As we contemplate the future of NAfME, it will be necessary for our organization to take the lead in identifying communities where arts education struggles and local arts agencies lack the structure to be effective in carrying out the mission of their agencies. We must be bold in our approach to develop and implement initiatives in music education that are unique, productive, and sustainable. This approach will allow us to form lasting relationships that not only produce quality results, but also create strong arts networks that will grow these partnerships into programs that can be enhanced year after year.
Our association has to listen carefully to the local issues that drive arts education in individual states and regions across the nation. Through this level of dialogue, we will better understand why some programs thrive while neighboring communities struggle to fully develop the potential of music education. By listening to all of our constituents, those who have historically had a voice as well as those who desire a seat at the table, NAfME will have a deeper understanding of how to provide more adequate support and guidance for all members that could make music education strong in a given community. When we are able to formally engage and offer suggestions in supporting students, educators, and all stakeholders, we can ensure that any curious music learner has more OPPORTUNITIES to explore and learn through quality experiences in the arts. With this in mind, every learner of music will be free to immerse themselves in an environment that provides a space for them to blossom under the guidance of dedicated teachers and committed supporters who collaborate to make things work at the local level.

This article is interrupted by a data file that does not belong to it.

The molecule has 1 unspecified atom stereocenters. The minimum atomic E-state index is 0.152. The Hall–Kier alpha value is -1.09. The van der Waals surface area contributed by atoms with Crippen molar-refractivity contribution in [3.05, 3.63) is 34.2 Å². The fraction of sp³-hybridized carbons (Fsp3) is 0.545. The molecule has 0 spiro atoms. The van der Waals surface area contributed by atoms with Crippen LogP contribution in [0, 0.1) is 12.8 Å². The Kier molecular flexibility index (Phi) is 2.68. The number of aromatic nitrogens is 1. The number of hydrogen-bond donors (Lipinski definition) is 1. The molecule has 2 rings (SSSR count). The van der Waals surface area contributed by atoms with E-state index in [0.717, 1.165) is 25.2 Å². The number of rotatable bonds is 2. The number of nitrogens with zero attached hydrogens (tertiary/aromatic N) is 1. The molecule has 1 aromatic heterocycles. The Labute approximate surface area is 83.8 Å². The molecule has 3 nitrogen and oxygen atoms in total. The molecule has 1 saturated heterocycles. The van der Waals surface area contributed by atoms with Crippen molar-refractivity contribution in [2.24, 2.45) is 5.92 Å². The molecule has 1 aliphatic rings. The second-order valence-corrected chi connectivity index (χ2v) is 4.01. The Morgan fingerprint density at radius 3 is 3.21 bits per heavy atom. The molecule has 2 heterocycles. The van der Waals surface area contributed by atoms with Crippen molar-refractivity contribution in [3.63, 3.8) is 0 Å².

How do you plan to advance equity/DEIA in NAfME during your term of office?
NAfME’s commitment to advancing diversity, equity, inclusion, and accessibility will only be accomplished through the collaborative work of the entire organization. It is, and has always been, a priority in my classroom as well as in my administrative efforts, and I would certainly lead by example in maintaining my commitment throughout my term as president.